At SharkFest’22 EU, the Annual Wireshark User and Developer Conference, I attended a beginners’ course called “Network Troubleshooting from Scratch”, taught by the great Jasper Bongertz. In the end, we had some high-level discussions concerning various things, one of them was the insight that TCP RSTs are not only sent from a server in case the port is closed, but are also commonly sent (aka spoofed) from firewalls in case a security policy denies the connection. Key question: Can you distinguish between those spoofed vs. real TCP RSTs? Initially, I thought: no, you can’t, cause the firewalls out there do a great job.
It turned out: you can!
Closed Port vs. Denying Firewall
I did a little lab for this. In a first step, I connected to one of my servers on port 21 – old-fashioned FTP. Since there was no FTP service on the server running, every connection attempt was immediately responded by a TCP RST – just as a normal Linux server behaves. The following screenshot shows five connection attempts (FileZilla) for IPv6 and five more for legacy IP, all with a RST answer from the real server:
In a second step, I configured my Palo Alto Networks firewall to block outgoing FTP connections and to respond with a RST to the client. This is common in internal environments, where you want your clients to have some sort of immediate feedback in case of blocked/closed connections. A silent drop from the firewall would result in a client application waiting for a timeout.
This screenshot shows the TCP RST that was perfectly spoofed and sent by the firewall:
If you swap between those two screenshots, you won’t see any obvious differences, don’t you? In fact, the source IP addresses (regardless of IPv6 or legacy IP) are spoofed by the firewall as if they were the real server. Good job.
How to distinguish between them???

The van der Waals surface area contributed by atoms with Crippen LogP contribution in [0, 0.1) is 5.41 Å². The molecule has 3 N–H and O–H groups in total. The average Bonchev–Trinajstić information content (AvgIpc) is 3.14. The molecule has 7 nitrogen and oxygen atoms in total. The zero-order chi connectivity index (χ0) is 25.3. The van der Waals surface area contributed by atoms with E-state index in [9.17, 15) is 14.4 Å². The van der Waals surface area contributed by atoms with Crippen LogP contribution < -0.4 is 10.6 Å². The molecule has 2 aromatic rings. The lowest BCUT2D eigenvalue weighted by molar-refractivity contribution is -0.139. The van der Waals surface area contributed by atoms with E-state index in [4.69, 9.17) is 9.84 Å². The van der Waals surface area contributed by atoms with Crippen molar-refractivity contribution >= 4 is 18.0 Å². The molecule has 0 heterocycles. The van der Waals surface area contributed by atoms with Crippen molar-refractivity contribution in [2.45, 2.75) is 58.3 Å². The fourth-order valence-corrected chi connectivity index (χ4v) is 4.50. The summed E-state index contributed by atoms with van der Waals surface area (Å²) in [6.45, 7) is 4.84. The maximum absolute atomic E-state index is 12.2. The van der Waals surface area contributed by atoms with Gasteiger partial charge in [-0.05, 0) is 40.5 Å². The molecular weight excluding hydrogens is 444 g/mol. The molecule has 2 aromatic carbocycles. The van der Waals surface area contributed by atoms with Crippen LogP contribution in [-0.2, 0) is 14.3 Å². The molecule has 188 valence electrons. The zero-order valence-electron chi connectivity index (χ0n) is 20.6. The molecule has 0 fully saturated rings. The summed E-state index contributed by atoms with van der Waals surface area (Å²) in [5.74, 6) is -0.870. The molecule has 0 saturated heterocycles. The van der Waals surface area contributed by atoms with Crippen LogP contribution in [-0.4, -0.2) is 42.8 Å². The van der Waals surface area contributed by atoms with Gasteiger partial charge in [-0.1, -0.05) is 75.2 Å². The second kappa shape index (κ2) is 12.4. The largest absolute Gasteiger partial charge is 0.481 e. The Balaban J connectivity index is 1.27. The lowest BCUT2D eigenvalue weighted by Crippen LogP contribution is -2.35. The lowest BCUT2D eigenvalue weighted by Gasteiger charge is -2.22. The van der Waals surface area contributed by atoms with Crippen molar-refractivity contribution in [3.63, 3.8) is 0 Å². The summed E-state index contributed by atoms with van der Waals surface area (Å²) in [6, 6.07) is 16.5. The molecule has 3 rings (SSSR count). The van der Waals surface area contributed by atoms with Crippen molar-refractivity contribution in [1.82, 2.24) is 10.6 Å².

We just proved that the packets look exactly the same, right? This is where Jasper gave a little hint at his session:
A picture is worth a thousand words:
Let’s have a look at some pings via IPv6 and legacy IP, especially on the hop limit / TTL of the returning packets which reveal the hop count of the returning route. For this, I added a custom column to Wireshark which displays the ipv6.hlim or ip.ttl:
That is: the returning IPv6 route is probably 10 hops away (since the remaining hop limit is 54, assuming the starting hop limit was 64), and the returning legacy IP route is probably 11 hops long.
Now let’s look at the RSTs again, focussing on the hop limit / TTL. This screenshot shows the 2x RSTs from the real server and 2x RSTs from the firewall:
Ha, I got you!
If you want to have a look at the captures by yourself, here we go: (They are in the Ultimate PCAP as well. UPDATE: Due to the bug from PAN-OS, see below, I later on decided to not include those falsified packets in the Ultimate PCAP. This relates only to the ICMPv6 unreachables source from the unspecified address “::”.)
Excursion: Palo Alto NGFW Policy Actions
I used a PA-220 with PAN-OS 10.2.1 for these tests. It was a little tricky to set the policies right for this. At first, blocking the application “ftp” did not work since the application detection of PAN will almost always let the first packets pass until it really detects the application. This is normal behaviour if you have other policies (further down) that are merely application based. My “FTP app deny” rule did not hit because the first SYN packet will flow through anyway, while the server is not responding (aka sending a RST), hence the PAN will log those connection attempts as “incomplete”: